The Collected Works of Thomas Carlyle, Volume 13

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Chapman and Hall, 1864
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Contents

I
29
II
65
III
94
IV
124
V
158
VI
190
VII
220
VIII
249

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Page 88 - Revenge," my friends ! revenge, and the natural hatred of scoundrels, and the ineradicable tendency to revancher oneself upon them, and pay them what they have merited : this is f orevermore intrinsically a correct, and even a divine feeling in the mind of every man.
Page 267 - Who made the Pig?' Unknown; — perhaps the Porkbutcher ? "8. 'Have you Law and Justice in Pigdom ?' Pigs of observation have discerned that there is, or was once supposed to be, a thing called justice. Undeniably at least there is a sentiment in Pig-nature called indignation...
Page 22 - Indies, not indolent two-legged cattle, however " happy" over their abundant pumpkins ! Both these things, we may be assured, the immortal gods have decided upon, passed their eternal Act of Parliament for: and both of them, though all terrestrial Parliaments and entities oppose it to the death, shall be done. Quashee, if he will not help in...
Page 47 - ... this is thought to be the true solution of all difficulties and injustices that have occurred between man and man. To rectify the relation that exists between two men, is there no method, then, but that of ending it ? The old relation has become unsuitable, obsolete, perhaps unjust ; it imperatively requirefrto be amended ; and the remedy is, Abolish it, let there henceforth be no relation at all. From the ' Sacrament of Marriage ' downwards, human beings used to be manifoldly related.
Page 10 - Slavery is not so easy to be abolished ; it will long continue, in spite of acts of parliament. And shall I tell you which is the one intolerable sort of slavery ; the slavery over which the very gods weep ? That sort is not rifest in the West Indies ; but, with all its sad fruits, prevails in nobler countries. It is the slavery of the strong to the weak ; of the great and noble-minded to the small and mean ! The slavery of Wisdom to Folly. When Folly all
Page 218 - The free man is he who is loyal to the Laws of this Universe ; who in his heart sees and knows, across all contradictions, that injustice cannot befall him here; that except by sloth and cowardly falsity evil is not possible here. The first symptom of such a man is not that he resists and rebels, but that he obeys. As poor Henry Marten wrote in Chepstow Castle long ago, " Reader, if thou an oft-told tale wilt trurt, Thou'lt gladly do and suffer what thou must.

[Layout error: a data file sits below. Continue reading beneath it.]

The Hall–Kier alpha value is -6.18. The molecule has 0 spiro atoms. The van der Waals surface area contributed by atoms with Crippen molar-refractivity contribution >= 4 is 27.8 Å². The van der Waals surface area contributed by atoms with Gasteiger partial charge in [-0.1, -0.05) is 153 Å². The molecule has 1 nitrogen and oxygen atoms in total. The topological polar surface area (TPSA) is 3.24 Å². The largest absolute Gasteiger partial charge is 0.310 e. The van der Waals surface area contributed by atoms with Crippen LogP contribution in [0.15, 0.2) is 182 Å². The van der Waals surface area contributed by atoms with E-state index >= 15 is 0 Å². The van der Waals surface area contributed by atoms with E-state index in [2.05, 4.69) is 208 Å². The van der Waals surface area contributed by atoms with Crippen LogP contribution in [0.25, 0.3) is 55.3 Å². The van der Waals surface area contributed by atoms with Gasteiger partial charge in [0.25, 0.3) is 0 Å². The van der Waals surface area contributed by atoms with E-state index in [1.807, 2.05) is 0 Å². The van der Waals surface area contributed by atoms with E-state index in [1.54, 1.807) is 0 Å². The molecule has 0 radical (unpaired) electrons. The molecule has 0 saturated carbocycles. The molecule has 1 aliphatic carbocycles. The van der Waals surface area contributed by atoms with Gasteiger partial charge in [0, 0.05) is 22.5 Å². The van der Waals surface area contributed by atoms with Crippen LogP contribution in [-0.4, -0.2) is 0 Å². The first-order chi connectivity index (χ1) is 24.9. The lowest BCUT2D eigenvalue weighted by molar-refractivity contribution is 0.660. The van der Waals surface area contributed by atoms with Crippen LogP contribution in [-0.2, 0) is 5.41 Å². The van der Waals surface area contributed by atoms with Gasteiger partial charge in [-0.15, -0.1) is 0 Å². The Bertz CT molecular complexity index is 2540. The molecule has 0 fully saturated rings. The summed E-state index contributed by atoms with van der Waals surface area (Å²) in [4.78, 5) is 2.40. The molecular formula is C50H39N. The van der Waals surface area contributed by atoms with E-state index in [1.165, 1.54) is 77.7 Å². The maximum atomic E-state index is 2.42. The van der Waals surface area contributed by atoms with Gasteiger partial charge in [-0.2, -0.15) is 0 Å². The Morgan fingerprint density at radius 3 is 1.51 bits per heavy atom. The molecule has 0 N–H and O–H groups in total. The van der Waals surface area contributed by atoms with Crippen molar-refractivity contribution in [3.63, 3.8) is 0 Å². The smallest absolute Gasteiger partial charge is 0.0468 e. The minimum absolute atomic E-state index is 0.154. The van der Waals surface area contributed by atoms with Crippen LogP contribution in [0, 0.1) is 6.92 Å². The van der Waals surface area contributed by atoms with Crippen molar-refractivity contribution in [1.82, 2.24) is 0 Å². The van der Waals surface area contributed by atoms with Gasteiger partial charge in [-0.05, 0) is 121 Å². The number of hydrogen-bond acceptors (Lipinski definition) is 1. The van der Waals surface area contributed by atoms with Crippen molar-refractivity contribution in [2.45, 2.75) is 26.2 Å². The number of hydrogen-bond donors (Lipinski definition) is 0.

Page 45 - I say, it is the everlasting privilege of the foolish to be governed by the wise; to be guided in the right path by those who know it better than they. This is the first
Page 143 - ... the gods, this must yet one day be ; this, by all the Divine Silences that rule this Universe, silent to fools, eloquent and awful to the hearts of the wise, is incessantly at this moment, and at all moments, commanded to begin to be. Unspeakable deliverance, and new destiny of thousand-fold expanded manfulness for all men, dawns out of the Future here. To me has fallen the godlike task of initiating all that: of me and of my Colonies, the abstruse Future asks, Are you wise enough for so sublime...
Page 23 - Whites, so soon as this bewilderment of philanthropic and other jargon abates from them, and their poor eyes get to discern a little what the Facts are and what the Laws are, will strike into another course, I apprehend! I apprehend they will, as a preliminary, resolutely refuse to permit the Black man any privilege whatever of pumpkins till he agree for work in return. Not a square inch of soil in those fruitful Isles, purchased by British blood, shall any Black man hold to grow pumpkins for him,...
Page 266 - Swine's-trough, consisting of solid and liquid, and of other contrasts and kinds ;— especially consisting of attainable and unattainable, the latter in immensely greater quantities for most pigs. "2. Moral evil is unattainability of Pig's-wash; moral good, attainability of ditto.

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